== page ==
All the existing video databases have following disadvantages:

  • They are acted, so all the emotions performed and expressed by actors (professional and amateurs) are not natural at all;
  • They are limited by the size. For automatic recognition of human behavior much more data is needed to cover variations of states’ expressions;
  • The classifications of emotions are narrow and insufficient for certain practical purposes.

Haven’t find database that would suit all our needs, we decided to create it by ourselves using efficient crowdsourcing approach. Being a scientific research company working in areas of affective&cognitive science, psychology, computer vision and machine learning we in Neurodata Lab are, roughly speaking, trying to teach computers to recognize human emotions. In order to create algorithms that recognize human emotions, first you need to provide them with massive amounts of already-tagged and labeled information to test and learn from. We believe that manual annotation process where annotators watch videos and match emotions reflected in it with the preselected classifications is the most accurate and reliable way to collect data.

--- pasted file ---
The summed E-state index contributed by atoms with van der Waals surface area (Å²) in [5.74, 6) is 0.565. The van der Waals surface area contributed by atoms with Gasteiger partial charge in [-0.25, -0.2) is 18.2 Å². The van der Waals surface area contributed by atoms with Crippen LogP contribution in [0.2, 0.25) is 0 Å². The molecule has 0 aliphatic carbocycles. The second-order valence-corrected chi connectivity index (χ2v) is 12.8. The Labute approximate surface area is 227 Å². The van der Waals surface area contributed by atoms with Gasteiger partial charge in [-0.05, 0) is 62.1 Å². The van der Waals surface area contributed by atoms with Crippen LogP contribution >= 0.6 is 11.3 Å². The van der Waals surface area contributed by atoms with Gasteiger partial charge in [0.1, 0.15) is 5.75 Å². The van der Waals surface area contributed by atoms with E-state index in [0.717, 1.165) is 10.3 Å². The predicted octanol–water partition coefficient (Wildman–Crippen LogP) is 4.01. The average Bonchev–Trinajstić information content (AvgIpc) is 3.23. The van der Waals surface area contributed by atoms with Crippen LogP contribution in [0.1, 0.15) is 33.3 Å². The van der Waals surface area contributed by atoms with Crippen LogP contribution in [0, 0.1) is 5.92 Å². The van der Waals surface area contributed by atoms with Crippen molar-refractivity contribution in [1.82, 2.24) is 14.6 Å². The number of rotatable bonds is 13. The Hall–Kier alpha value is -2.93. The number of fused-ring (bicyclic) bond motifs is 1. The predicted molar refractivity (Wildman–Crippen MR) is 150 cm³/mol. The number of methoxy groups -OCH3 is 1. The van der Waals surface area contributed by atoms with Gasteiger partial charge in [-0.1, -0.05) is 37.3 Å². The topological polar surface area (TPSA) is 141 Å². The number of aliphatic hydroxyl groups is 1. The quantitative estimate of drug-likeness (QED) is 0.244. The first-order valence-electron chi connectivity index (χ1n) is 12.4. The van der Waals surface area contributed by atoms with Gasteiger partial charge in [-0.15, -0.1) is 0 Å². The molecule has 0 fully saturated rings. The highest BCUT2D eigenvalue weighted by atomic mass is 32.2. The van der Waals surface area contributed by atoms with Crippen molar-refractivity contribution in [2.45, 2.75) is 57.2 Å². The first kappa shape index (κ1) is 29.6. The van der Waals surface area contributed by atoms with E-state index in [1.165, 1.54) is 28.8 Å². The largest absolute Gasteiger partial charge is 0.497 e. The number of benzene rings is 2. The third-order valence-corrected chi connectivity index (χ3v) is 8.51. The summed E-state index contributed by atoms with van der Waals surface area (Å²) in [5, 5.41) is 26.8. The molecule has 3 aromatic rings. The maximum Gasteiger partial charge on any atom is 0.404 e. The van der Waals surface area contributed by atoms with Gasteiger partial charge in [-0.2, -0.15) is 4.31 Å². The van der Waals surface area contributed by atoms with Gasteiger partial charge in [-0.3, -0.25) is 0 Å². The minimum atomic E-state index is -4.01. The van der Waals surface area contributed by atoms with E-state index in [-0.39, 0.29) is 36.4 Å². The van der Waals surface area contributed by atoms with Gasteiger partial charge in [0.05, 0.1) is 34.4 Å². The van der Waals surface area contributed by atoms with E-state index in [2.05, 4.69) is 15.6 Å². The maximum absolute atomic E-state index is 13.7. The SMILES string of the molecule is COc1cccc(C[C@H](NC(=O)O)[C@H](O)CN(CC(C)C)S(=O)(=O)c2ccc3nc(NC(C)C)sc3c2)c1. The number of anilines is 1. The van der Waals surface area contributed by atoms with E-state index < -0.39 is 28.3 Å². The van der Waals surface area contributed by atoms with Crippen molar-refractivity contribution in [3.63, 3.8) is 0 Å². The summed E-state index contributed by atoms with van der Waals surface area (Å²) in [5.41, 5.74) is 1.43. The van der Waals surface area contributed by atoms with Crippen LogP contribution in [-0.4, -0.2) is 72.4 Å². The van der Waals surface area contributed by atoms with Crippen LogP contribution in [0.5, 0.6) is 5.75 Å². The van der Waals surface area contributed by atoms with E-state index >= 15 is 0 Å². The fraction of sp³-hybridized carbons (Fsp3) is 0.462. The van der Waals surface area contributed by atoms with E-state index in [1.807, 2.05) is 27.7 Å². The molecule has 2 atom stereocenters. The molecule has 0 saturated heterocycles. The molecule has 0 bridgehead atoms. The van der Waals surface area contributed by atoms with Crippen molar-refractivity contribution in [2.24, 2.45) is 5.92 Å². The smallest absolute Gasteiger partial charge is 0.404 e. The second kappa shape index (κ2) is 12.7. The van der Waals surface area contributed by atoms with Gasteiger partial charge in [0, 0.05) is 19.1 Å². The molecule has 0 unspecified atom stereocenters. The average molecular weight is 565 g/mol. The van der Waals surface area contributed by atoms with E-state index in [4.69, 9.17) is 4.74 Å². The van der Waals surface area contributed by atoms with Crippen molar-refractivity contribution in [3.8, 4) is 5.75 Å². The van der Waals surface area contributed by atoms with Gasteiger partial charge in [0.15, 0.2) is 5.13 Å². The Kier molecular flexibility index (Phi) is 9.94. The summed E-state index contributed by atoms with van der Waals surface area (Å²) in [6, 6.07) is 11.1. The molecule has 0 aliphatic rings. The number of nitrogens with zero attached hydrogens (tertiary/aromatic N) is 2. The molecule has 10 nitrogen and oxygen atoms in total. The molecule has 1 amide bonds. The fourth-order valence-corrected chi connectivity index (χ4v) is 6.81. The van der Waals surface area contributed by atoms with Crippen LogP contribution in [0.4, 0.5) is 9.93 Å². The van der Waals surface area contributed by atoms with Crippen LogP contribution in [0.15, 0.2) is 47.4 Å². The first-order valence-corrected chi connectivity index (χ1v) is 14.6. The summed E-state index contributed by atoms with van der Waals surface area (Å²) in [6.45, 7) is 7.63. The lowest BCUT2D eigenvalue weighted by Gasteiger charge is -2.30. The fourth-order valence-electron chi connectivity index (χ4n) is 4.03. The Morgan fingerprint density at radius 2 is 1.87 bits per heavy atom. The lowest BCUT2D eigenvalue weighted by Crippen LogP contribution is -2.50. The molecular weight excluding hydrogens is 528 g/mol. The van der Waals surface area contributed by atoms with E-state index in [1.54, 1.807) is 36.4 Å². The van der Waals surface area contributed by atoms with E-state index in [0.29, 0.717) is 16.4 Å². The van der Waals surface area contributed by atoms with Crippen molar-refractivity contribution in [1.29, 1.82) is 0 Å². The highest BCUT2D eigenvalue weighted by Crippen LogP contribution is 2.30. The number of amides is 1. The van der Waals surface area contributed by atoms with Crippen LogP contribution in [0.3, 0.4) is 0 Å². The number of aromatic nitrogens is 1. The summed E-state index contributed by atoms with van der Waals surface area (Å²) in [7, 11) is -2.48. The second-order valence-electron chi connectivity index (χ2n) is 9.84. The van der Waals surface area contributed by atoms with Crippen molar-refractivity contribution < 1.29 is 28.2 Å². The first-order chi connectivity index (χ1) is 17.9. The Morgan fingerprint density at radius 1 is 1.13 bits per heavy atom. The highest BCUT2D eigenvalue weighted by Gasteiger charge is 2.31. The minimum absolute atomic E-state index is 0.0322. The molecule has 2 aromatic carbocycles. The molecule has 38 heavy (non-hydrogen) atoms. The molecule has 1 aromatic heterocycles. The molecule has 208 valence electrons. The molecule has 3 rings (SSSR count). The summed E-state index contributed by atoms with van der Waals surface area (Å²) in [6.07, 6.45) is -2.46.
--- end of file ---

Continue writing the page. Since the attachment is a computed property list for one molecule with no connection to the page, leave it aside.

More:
For the purpose of possession large-scale and reliable database Emotion Miner was developed. Emotion Miner is a global online video-annotation platform for multimodal emotion&behavior data collection, labeling and processing.

A corpus collected by us with the help of Emotion Miner platform named “Emotion Miner Corpus” (EMC).

Content preparation

First of all we need to fill the platform with the appropriate video content. All in all we have chosen more than 4000 video clips (140 hours duration totally) for our platform. English-language video fragments were extracted from available and/or proprietary public content (interviews, debates, talk shows etc.) and exposed to multiple annotation procedure based on elaborated emotion scales’ system. Our goal was to select videos reflecting wide variety of emotions shown by different people in various shooting conditions.